AEB’s adoption enables inclusion of another core ingredient never previously seen on Swift, an adaptive cruise control. Also fitted are a lane departure warning and a ‘weaving alert’ function that calculates your driving pattern and issues audio and visual warnings if it detects a driver is wandering due to fatigue. All this might seem a bit too ‘big Brother’ for some, but assuredly even though the AEB tuning seemed a bit anxious for my liking, it is a package that is worth considering.
But buy in demands going for the RS, as it alone has it. That’s a real pity; the Swift attracts a lot of drivers from the extreme ends of the age spectrum, people whose reflexes have either yet to be tuned or have been dulled – either way, this system could reduce an ‘oopsie’ into a close call. Really, then, the detection setup should be standard across the range. A missed opportunity.
Provision to RS of a 360-degree surround view camera and a reversing camera are also eminently useful in that respect; the display screen is of a particularly decent quality, so there’s no real excuse for saying you didn’t see something.
The longer wheelbase benefits interior room, but extra space in the back also allows from Suzuki having lowered the seat base in the rear. It all makes just a few centimetres’ difference, and it’s still a cosy car for four adults, but entering and leaving the rear is easier for the tall and they’ll also enjoy having a bit more head and legroom. Meantime, the boot has grown 32 litres to 242-litres with all seats in place. Good in isolation; less impressive when compared to the Rio, for one. Suzuki maximises the space by equipping with a space-saver spare, and the rear seats will fold down flat for further goods-carrying volume.
It has better seats than the old car and a superior driving position, too, though that would be better still with a reach adjust for the steering column. Suzuki has lowered the seat base in the rear, a simple change that make a lot of positive difference to ease of entering and leaving the car. The doors are large enough and there’s enough legroom in the rear even for fairly lanky adults, and though it’s still no Tardis, it’s roomy enough to suit those empty-nesters who have long favoured the Swift.
Does it benefit from losing kilos you likely never knew it had? The body shell has triple the high-tensile steel of the old one, so rigidity is increased. But it might be hard for salesfolk to convince that this is a better way: A friend of mine who was keen to trade her old car on the new subsequently went to another choice entirely because she thought the latest model was ‘too tinny.’ Suzuki could doubtless provide reams of data to demonstrate otherwise, but I doubt that would have changed her impression. And I can see her point: The new model is far from flimsy, yet it doesn’t feel quite as solid as it used to.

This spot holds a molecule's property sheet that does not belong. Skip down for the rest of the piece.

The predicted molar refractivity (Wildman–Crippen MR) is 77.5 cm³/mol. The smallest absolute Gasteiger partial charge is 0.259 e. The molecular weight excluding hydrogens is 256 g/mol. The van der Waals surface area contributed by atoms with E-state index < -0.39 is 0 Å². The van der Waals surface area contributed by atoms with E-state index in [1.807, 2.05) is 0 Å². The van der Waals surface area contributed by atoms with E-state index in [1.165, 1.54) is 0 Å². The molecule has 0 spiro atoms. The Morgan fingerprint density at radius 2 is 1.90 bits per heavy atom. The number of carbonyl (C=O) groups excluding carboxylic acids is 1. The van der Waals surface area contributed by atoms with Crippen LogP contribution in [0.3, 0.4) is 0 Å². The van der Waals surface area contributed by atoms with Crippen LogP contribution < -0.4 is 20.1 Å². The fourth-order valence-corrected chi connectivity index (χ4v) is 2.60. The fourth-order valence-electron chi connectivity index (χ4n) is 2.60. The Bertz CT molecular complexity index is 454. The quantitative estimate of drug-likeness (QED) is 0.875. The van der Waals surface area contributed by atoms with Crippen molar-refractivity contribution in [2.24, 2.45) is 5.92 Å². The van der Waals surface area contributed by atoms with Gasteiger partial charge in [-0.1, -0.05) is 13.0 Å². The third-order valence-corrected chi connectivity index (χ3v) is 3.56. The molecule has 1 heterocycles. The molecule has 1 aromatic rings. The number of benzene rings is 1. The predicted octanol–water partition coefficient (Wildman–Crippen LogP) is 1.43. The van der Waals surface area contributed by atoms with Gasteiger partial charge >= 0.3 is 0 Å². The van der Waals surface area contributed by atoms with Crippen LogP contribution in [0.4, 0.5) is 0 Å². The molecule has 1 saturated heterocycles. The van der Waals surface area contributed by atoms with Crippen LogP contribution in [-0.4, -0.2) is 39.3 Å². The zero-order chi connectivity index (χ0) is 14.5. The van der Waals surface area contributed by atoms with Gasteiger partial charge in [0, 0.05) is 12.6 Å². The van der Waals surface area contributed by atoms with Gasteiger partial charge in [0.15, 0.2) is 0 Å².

It does feel lighter, however, which obviously makes the already brilliant economy even better, but it’s to the point where you sense it is more susceptible to cross-winds than before. All the same, there’s no discernible impact on the body integrity.
At launch, I suggested the answer to whether it has the same intensity of flavour as the preceding car, which won kudos for its chirpy nature and almost kart-like cornering capability, would have to await a proper test.
Truth be told, I’m still not sure. Less weight and less power still brings better power-to-weight than the old car had in its mainstream formats. And it feels tight. Although the suspension is not exactly leading edge in comprising an independent setup at the front and a basic torsion beam at the rear, there's an agile road feel.
On the other hand, while it imparts as being nippy and zippy, it’s hard to say if it delivers any more fun than the preceding car. Certainly, it dives into corners exceptionally keenly, limits understeer to the barest minimum and controls body roll reasonably well. But one aspect that hasn’t improved is the steering feel; the now variable rate setup seems light and lacking a bit in feel and seems a little nervous at centre. But, then, maybe this is intentional, given that the Sport will be the range racer. The RS definitely dials back a bit on the ride quality, but I don’t thunk that can be seen as detrimental: It’s a plus when any small car can soak up, rather than rock across, road imperfections. There’s relatively good suppression of both wind noise and tyre roar, too.
I like this new Boosterjet engine. At 82kW, the power output is 18kW down on the old 1.6-litre, now out to pasture, but torque remains identical at 160Nm so it feels just as muscular; the change is that pick up is sharper and more immediate, which suggests its making better use of what it has, power-wise.
It has a highly appealing vocal performance, just enough to make it sound interesting, without ever becoming harsh or sounding like it is wheezing for the redline. Just as well because it seems to love being revved, which all helps to make the car feel so lively.
As oxymoronic as ‘same but different’ sounds, it really sums up this version of the Swift. There’s so much change and yet, when you drive it, the sense of familiarity is massively strong.
Could fans ask for anything more?